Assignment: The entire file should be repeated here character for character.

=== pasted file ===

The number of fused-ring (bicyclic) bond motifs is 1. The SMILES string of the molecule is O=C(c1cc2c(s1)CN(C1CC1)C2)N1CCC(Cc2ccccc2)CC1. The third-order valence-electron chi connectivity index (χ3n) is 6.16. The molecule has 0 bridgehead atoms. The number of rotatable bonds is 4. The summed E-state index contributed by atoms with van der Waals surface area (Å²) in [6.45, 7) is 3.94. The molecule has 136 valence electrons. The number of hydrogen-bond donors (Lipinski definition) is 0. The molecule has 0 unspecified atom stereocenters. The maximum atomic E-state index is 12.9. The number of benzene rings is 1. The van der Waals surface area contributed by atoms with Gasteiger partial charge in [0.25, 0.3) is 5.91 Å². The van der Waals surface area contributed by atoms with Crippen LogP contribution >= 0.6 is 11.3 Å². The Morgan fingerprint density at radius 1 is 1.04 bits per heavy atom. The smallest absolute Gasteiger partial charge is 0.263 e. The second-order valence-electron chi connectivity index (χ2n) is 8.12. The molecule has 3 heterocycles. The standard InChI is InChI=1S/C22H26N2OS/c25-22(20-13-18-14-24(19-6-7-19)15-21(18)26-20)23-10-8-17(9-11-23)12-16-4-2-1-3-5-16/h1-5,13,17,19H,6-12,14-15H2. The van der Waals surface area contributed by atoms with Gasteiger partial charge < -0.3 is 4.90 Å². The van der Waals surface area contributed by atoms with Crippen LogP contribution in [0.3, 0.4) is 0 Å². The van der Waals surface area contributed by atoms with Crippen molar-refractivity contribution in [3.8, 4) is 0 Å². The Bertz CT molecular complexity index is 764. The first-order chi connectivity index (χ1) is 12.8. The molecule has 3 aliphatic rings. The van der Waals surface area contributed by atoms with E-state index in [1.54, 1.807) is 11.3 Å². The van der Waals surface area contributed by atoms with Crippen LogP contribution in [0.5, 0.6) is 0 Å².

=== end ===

The number of fused-ring (bicyclic) bond motifs is 1. The SMILES string of the molecule is O=C(c1cc2c(s1)CN(C1CC1)C2)N1CCC(Cc2ccccc2)CC1. The third-order valence-electron chi connectivity index (χ3n) is 6.16. The molecule has 0 bridgehead atoms. The number of rotatable bonds is 4. The summed E-state index contributed by atoms with van der Waals surface area (Å²) in [6.45, 7) is 3.94. The molecule has 136 valence electrons. The number of hydrogen-bond donors (Lipinski definition) is 0. The molecule has 0 unspecified atom stereocenters. The maximum atomic E-state index is 12.9. The number of benzene rings is 1. The van der Waals surface area contributed by atoms with Gasteiger partial charge in [0.25, 0.3) is 5.91 Å². The van der Waals surface area contributed by atoms with Crippen LogP contribution >= 0.6 is 11.3 Å². The Morgan fingerprint density at radius 1 is 1.04 bits per heavy atom. The smallest absolute Gasteiger partial charge is 0.263 e. The second-order valence-electron chi connectivity index (χ2n) is 8.12. The molecule has 3 heterocycles. The standard InChI is InChI=1S/C22H26N2OS/c25-22(20-13-18-14-24(19-6-7-19)15-21(18)26-20)23-10-8-17(9-11-23)12-16-4-2-1-3-5-16/h1-5,13,17,19H,6-12,14-15H2. The van der Waals surface area contributed by atoms with Gasteiger partial charge < -0.3 is 4.90 Å². The van der Waals surface area contributed by atoms with Crippen LogP contribution in [0.3, 0.4) is 0 Å². The van der Waals surface area contributed by atoms with Crippen molar-refractivity contribution in [3.8, 4) is 0 Å². The Bertz CT molecular complexity index is 764. The first-order chi connectivity index (χ1) is 12.8. The molecule has 3 aliphatic rings. The van der Waals surface area contributed by atoms with E-state index in [1.54, 1.807) is 11.3 Å². The van der Waals surface area contributed by atoms with Crippen LogP contribution in [0.5, 0.6) is 0 Å².